Remembrance Day: Mystery flag to mark the 80th anniversary of the disastrous Dieppe raid – National
Legend has it that when Canadian troops landed under a hail of German fire in the French port of Dieppe in August 1942, one of the hundreds of people who eventually died in the attack was carrying an old flag.
Exactly how this red and white flag ended up in the Nazi-held French port – and even if it was there permanently – remains a mystery.
But more than 80 years later, this flag will play a central role in commemorating the doomed raid on Dieppe at this year’s national Remembrance Day ceremony – thanks to three Americans.
Canadian veterans in France for the 80th anniversary of the deadly Dieppe raid
What is known about the 150-year-old flag begins at a garage sale in Columbus, Neb., in 1965. It was there that Charles Lowry found the old Red Ensign in the hands of an American veteran. .
“It was an old flag and he was just going to throw it away,” says Charles’ son, Mike Lowry. “And dad said, ‘What’s the deal with the flag?’
The veteran told Charles that he had been a guard at a POW camp at the end of World War II in 1945. At one point he noticed a German prisoner hiding what he presumed to be a Nazi flag, which turned out to be a Red Ensign.
The Red Ensign served as the de facto national flag of Canada from 1892 until 1965, when it was replaced by the maple leaf. The design featured a Union Jack and different coats of arms, depending on which provinces were part of Confederation at the time.
This particular flag, whose age has been confirmed by the Royal Canadian Legion, dates back to the period between 1870 and 1873, after Manitoba joined Confederation but before British Columbia.
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The American veteran knew none of this at the time. What he did know was what the German soldier had told him: that the flag had been torn from one of the 916 Canadian soldiers who had died three years earlier in the ill-fated Dieppe raid.
In the early morning hours of August 19, 1942, nearly 5,000 Canadian soldiers, along with 1,100 British and American soldiers, landed in the Nazi-held French port with orders to take and hold as much ground as possible. before retiring.
While the goal was to test the German defenses and the feasibility of launching an Allied amphibious assault on Europe, the results were disastrous: 2,400 Canadians were wounded or captured in addition to hundreds who were killed.
“The German claimed he wasn’t involved in the fighting, but was just with a burial detail, and found it on a dead Canadian and basically took it as a keepsake,” Mike said. “They took it from him, needless to say, and the plan was to give it to a Canadian unit.”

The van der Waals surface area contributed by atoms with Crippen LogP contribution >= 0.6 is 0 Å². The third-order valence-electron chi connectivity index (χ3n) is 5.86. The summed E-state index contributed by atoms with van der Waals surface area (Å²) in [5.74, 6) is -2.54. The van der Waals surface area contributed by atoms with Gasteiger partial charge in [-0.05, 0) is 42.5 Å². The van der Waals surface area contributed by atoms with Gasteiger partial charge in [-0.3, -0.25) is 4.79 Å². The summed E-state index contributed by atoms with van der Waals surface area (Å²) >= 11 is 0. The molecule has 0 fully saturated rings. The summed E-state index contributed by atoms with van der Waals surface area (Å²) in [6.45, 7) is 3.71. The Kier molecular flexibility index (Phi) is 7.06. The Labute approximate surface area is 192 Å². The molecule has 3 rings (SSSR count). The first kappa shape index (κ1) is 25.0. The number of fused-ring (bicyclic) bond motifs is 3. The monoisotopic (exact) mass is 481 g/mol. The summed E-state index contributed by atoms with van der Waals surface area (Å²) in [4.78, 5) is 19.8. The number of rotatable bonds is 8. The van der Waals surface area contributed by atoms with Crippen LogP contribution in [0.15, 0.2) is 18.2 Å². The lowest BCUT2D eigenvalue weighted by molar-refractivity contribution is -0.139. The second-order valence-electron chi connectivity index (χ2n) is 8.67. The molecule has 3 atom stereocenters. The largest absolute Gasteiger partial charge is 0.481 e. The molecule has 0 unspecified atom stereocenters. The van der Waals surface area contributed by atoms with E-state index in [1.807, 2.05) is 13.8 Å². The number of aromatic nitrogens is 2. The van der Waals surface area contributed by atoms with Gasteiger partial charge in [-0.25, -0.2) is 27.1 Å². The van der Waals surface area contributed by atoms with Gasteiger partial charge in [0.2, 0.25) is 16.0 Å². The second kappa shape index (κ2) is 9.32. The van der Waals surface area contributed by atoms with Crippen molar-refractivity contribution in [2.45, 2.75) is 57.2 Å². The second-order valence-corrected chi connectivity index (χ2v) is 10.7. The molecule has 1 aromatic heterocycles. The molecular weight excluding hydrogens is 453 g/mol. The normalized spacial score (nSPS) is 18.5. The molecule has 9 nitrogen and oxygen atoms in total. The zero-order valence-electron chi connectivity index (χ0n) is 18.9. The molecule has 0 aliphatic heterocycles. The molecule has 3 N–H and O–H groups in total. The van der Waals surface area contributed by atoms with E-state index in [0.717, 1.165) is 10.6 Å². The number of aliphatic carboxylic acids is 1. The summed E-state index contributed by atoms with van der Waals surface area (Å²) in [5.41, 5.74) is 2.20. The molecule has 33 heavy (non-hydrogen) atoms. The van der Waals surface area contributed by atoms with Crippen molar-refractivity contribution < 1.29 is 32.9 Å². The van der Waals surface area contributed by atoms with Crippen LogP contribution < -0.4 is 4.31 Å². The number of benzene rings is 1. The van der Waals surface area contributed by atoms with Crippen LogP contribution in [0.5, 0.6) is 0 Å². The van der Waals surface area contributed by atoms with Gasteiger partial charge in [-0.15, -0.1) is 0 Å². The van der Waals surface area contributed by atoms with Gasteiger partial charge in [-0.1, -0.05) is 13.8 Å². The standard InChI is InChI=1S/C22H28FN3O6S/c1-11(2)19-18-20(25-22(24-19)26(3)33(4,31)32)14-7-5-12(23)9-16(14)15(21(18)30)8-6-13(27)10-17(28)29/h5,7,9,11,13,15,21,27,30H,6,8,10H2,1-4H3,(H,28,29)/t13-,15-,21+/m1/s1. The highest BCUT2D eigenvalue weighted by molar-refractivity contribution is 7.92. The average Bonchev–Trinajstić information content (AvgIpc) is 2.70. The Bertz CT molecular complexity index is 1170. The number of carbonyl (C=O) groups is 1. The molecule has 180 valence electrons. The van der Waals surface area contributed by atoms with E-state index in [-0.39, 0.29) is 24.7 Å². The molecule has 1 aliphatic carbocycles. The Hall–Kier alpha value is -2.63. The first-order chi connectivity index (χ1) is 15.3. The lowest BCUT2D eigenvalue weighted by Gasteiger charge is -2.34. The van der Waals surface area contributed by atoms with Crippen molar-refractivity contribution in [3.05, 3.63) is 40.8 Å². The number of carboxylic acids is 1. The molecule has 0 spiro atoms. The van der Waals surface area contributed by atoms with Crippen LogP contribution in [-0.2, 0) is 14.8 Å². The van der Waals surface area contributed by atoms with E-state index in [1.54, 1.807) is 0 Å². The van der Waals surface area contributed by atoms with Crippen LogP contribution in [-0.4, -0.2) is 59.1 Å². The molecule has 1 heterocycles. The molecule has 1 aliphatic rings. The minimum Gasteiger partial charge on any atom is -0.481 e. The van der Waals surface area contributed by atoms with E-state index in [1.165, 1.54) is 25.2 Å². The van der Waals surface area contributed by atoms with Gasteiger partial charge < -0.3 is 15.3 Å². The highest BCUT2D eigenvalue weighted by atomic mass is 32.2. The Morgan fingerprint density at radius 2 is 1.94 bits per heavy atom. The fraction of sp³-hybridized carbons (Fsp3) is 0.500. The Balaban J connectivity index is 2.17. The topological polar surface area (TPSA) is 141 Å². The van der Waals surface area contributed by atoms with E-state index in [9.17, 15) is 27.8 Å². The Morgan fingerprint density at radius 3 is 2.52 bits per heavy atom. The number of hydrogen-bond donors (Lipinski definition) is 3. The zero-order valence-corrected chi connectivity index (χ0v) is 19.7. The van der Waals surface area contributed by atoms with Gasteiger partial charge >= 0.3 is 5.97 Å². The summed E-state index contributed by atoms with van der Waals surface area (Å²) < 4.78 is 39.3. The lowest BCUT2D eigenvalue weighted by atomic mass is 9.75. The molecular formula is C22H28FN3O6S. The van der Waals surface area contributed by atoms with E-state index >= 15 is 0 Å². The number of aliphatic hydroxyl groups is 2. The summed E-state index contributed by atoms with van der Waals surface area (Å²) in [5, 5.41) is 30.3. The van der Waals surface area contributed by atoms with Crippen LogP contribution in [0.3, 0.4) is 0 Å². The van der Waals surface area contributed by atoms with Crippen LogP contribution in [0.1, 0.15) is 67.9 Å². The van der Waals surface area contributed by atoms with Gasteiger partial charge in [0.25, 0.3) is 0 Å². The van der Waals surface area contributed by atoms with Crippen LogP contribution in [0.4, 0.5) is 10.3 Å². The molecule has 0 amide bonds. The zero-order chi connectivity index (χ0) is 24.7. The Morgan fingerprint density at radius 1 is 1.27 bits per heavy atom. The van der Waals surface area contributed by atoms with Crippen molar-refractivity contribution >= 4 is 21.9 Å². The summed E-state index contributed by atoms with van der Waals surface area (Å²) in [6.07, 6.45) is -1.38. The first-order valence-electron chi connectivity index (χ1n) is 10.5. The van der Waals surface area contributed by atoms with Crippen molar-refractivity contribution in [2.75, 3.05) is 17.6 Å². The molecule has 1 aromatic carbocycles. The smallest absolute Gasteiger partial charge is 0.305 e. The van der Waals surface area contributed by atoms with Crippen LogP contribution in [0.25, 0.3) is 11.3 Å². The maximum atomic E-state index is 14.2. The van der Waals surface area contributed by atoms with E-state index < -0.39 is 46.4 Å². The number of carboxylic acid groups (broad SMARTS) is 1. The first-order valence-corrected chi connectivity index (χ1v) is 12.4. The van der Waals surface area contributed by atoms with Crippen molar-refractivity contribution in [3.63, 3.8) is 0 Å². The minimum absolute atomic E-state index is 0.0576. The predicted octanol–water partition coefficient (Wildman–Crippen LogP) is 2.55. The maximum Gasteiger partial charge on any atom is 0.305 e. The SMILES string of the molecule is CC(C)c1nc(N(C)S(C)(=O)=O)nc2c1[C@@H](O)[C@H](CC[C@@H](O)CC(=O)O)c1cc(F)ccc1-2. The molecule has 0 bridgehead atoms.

Instead, the flag returned to Nebraska and into the hands of Charles, who proceeded to try to identify it with Mike, who was in high school at the time.
“The Columbus Library had two books on flags,” Mike recalls. “We went through them and we went through all the Canadian provinces. And when we ran out of Canadian provinces, we started looking at Australia and New Zealand and British colonies around the world.
“We were never able to find him. And it was an effort of (my father). I know he was constantly trying to find out, even after I was in college, he was always trying to find someone who would know something.
When Charles died in 2003 aged 93, the Red Ensign passed to Mike, who had largely forgotten about it. But remembering his father’s desire to return him to his rightful home, he started the search again.
He eventually confirmed his Canadian heritage, in which case he contacted the Canadian Embassy in Washington, D.C. But after a lukewarm response, he contacted the Royal Canadian Legion about five years ago, who were eager to take him on.
How a 70-year-old flag might have ended up in Dieppe remains unclear, but the Legion says Canadian soldiers often carried flags into battle during the First World War. Some of them were later given to WWII soldiers, possibly for luck.
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The Red Ensign traveled to Dieppe with a delegation of veterans in 2019, and Legion spokesperson Nujma Bond said he will be given a place of honor at the Tomb of the Unknown Soldier on Remembrance Day to commemorate the battle.
“It’s truly a story of hope, remembrance and unity,” Bond says. “And we’re really thrilled to be able to share that with Canadians and to have this flag visually as a symbol of remembrance and a symbol of sacrifice.”
When asked how he feels when he hears that the flag his father rescued from the trash will be displayed at Canada’s national Remembrance Day ceremony, Mike says his spirit goes to his father.
“Dad wanted to return him to a family or unit he belonged to,” he says. “And I feel like now it’s been given back to the whole country. I think he would be very humbled and very proud of that. I know I am.”
© 2022 The Canadian Press